Shared Flashcard Set


EDSP 357 Final
Not Applicable

Additional Education Flashcards





Section 1: Overview

Section 3: Screening and Supportive Educational Assistance

The intent regarding this content is to have you describe a due process that must be implemented as a school works towards the identification of a student with possible Emotional-Behavioral Disorder.

(Looking for 4 Key terms here)




 I – I (identification of the problem)

A- Am (Analysis of the problem)            

 V- very (validation of the problems)

 D- distraught (design, implementation, and evaluation or appropriate interventions)



Due Process (I)

Identification of the problem

            (3 parts)



  1. Which school-related behaviors are of primary concern to the student, parents and/ or teacher(s). Behaviors should be “significantly discrepant” from norms. Also, the behavior should target should interfere with satisfactory relationships with peers or adult and/or that impair the student’s ability to profit from instruction.
  2. Procedures to be implemented include the following:

  3. T. describes the concern in observable measurable terms.

  4. T. decides desired skill level.

  5. T. identifies the discrepancy between desired behavior and the observed behavior.

* Clear identification of the student’s problem is essential for successful intervention.




Due Process (A)

Analysis of the problem(s)

(Three parts)




  1. Review school record to identify contributing factors of the problems as well as areas of strengths and resources that can be used to assist students.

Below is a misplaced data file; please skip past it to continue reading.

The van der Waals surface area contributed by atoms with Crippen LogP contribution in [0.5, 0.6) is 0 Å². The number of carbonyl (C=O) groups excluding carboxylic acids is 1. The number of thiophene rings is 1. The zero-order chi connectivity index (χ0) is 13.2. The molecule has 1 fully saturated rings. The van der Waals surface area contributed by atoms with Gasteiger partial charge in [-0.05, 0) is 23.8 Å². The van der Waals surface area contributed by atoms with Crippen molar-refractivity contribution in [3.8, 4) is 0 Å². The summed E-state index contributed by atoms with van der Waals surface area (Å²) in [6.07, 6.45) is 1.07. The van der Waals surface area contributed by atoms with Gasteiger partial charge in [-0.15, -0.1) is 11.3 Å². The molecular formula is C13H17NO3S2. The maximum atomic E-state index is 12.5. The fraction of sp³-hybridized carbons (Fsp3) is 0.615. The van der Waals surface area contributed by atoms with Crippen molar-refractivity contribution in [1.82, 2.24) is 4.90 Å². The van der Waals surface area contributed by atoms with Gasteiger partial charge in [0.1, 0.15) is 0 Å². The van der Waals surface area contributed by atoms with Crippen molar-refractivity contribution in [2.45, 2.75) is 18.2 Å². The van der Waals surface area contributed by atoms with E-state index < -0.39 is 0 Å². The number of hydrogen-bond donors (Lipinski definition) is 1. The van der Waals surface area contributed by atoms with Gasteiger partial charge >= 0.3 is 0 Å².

2. Identification of current instructional practices- help identify effective/ uneffective procedures. (instructional group-small, one on one, modifications, feedback, instructional materials, curriculum)

  3. Determination of possible causes of the problems- Antecedents, Consequences.



Due Process (V)

Validation of the problem(s)



Problem validation refers to insuring that the problems occur with sufficient frequency and severity to be recognized.

      Can verify by: reviewing school records, interviews with students, teachers, etc., work samples, behavioral observations, behavioral rating scales.



Due Process (D)

Designing, Implementing, and Evaluating an Intervention


(3 parts )



Interventions take place in student’s regular ed program. Several strategies could be implemented: changing student’s location- seat, adapting materials-simplifying tasks, abbreviating tasks, using alternate instructional materials, or adapting instruction- small group instruction, providing direct instruction, or increasing structure- clarifying expectations, setting rules or limits.

  1. Modifying the student’s regular program

  2. Referral for Ancillary services- counseling, specialists, etc.

  3. Evaluation and Adjustment of Interventions- Evaluate effectiveness of intervention based on behavioral objective criteria.


    SHOULD BE APPLIED FOR 30-40 SCHOOL DAYS. After than, the teacher evaluates if the student has phased out of the intervention,  continue, or refer the student for formal evaluation.


  1. If intervention is not affective, placement should be considered.

  2. Parental consent must be given before formal evaluation can take place on the students.

  3. Results of the formal evaluation will be analyzed and placement will be granted if evaluation shows evident discrepancies exist within special education requirements.





  1. Reasons for needing Personal-Social Skills or Social Competence Skills (refer to class notes and EBD technical Manual)




Personal-social skills need to be taught because socially isolated, socially incompetent children are more likely to: develop juvenile delinquency, drop out of school, and experience mental health problems as adults. Also, because high social status in childhood has been related to superior academic achievement and adequate interpersonal adjustment in their life. Many students with emotional-behavioral disabilities and those who are at risk, fail to learn, or are not taught these skills at home and/ or in school.